Ordained pastors living with HIV/AIDS
In this age of public disclosures of personal matters by well-known personalities, it still comes as a surprise—discomfiting, but also profoundly moving—for church persons in responsible positions to come out to disclose they are HIV-positive.
Here in the Philippines are two esteemed visitors, Reverend Canon Dr. Gideon Byamugisha of Uganda and Reverend Rosemary Phumzile Mabizela of South Africa. Both are positive for HIV (human immunodeficiency virus) that could lead to the life-threatening AIDS (acquired immune deficiency syndrome).
Both are outspoken advocates for the removal of the stigma attached to persons living with HIV/AIDS. Both remain in active service in their churches and in HIV/AIDS-related international campaigns. Both are still here in the Philippines as guests of the United Church of Christ in the Philippines’ Cosmopolitan Church in Manila.
I was fortunate and honored to have met the two advocates, along with Elijah Fung of a Hong Kong-based HIV education center at a forum last Monday. Fung is in touch with overseas Filipino workers in Hong Kong.
HIV/AIDS, which first burst into the medical scene in the 1980s, has long been associated—often erroneously—only with irresponsible sexual behavior and drug use through syringes when in fact there are a number of other ways of transmitting and contracting the virus. This had added to the stigma attached to being HIV-positive. Before potent drugs to tame the virus were discovered, having HIV was a death sentence. Not anymore. But this does not mean lowering the guard. And this does not mean the large majority of people in this world have changed their attitudes toward persons living with HIV/AIDS.
In Africa where the two pastors come from, the incidence of HIV/AIDS is still relatively high compared to other regions of the world. And church persons in Africa have not been spared.
Byamugisha, who is soon to become a visiting professor at a US university, teaches courses on “religion, activism and socioeconomic development in Africa and the diaspora.” He has a long string of academic achievements. He is a founding member of the African Network of Religious Leaders Living with and Personally Affected by HIV and AIDS.
A former Catholic, Mabizela is a Presbyterian pastor and executive director of the International Network of Religious Leaders Living with HIV and AIDS.
Both had lost their spouse/partner to AIDS. Both with children, they have since remarried—Byamugisha to an HIV-positive woman—and found ways to beget HIV-negative children. When asked how, the irrepressible Mabizela answered with a loud guffaw, “The natural way!” She added with humor that HIV had done nothing to make her lose weight.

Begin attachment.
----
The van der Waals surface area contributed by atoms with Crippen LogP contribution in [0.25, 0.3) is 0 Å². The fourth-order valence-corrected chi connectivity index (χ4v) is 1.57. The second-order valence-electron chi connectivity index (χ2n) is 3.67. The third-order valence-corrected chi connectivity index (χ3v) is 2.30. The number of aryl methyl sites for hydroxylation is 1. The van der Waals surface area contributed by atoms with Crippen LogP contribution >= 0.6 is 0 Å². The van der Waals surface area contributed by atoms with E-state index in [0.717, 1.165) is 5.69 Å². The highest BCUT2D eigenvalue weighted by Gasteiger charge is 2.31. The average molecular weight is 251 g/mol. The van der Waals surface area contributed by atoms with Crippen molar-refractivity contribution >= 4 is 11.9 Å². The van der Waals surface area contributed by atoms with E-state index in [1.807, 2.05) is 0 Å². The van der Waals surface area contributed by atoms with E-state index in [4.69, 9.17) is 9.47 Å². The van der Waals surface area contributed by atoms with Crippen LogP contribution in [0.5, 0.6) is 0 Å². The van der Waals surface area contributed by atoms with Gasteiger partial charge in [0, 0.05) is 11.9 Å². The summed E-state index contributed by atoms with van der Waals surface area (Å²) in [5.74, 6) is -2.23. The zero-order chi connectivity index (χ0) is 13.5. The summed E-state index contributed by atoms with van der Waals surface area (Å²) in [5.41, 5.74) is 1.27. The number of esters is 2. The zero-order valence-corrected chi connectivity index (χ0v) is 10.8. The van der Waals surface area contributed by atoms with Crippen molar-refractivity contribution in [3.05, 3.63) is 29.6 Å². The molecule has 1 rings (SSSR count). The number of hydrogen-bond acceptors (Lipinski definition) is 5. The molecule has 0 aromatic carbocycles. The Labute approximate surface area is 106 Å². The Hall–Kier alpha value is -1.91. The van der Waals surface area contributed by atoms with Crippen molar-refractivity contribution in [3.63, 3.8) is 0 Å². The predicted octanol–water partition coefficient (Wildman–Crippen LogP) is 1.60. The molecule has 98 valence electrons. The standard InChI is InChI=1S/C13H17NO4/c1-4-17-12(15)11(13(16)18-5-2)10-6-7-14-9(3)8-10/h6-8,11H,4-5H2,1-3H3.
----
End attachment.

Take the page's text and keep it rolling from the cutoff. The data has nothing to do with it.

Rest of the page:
Their life stories are for the books.
Before the small press conference began, I whispered to Assistant Pastor Al Senturias and moderator Dr. Erlinda Senturias that I needed to know how the main speakers contracted HIV and how they learned about it without my asking so publicly. Sure enough, both spoke about the matter so spontaneously. (I can’t share their stories in detail because of space limitations. Suffice it to say that unknown to both, their deceased better halves had been HIV-infected.)
Some quick facts: HIV is transmitted through infected persons’ body fluids: blood (through transfusion), semen, vaginal/cervical fluids and breast milk. It is not contracted through touch, inhalation, food or drinking water. It cannot thrive outside the human body.
The main themes of the two pastors’ campaign talks everywhere are: “To end the stigma, to create safe spaces for people living with HIV/AIDS, and to heal fear through education.”
They have come up with catchy acronyms like SAVE: S for safer practices, including knowing your HIV status, delaying sexual debut, abstinence, mutual partner fidelity, safe blood, clean syringes, condom use; A for access to treatment and nutrition; V for voluntary counseling and confidential testing; and E for empowerment of women, youth, children and men.
They raise the need to end SSD DIM, or stigma, shame, denial, discrimination, inaction and misaction. And the need to end fear—of the unknown, of being contaminated, of lack of access to resources, of being excluded by loved ones, of leaving orphaned children, of not being able to do anything about AIDS, and of death.
One of the questions I asked was about disclosure. Does a person living with HIV have to make a disclosure? When, to whom, and how? Is it a damned-if-you-do-damned-if-you-don’t situation? Is it necessary?
The answer I got from the two pastors was that their stature in their churches and communities was a factor in their decision to disclose. In the case of Byamugisha, he was very lucky that his bishop had been very supportive from the start. The decision of the two pastors to disclose was almost imperative in order that they could help in the HIV/AIDS awareness campaign.
But not everyone living with the virus would have the same effect or influence. Some may experience rejection and discrimination in their families, workplace and communities. Not everyone needs to disclose or be compelled to disclose.
Both robust and energetic, Byamugisha and Mabizela are the picture of physical health on the outside. There is no denying that they are living with a virus that has yet to be totally conquered by science and medicine. Byamugisha revealed that he had gone through a near-death scare, but survived.
Both continue to be a blessing to the anti-HIV/AIDS advocacy, in the churches and outside, in their communities in Africa and in the world.
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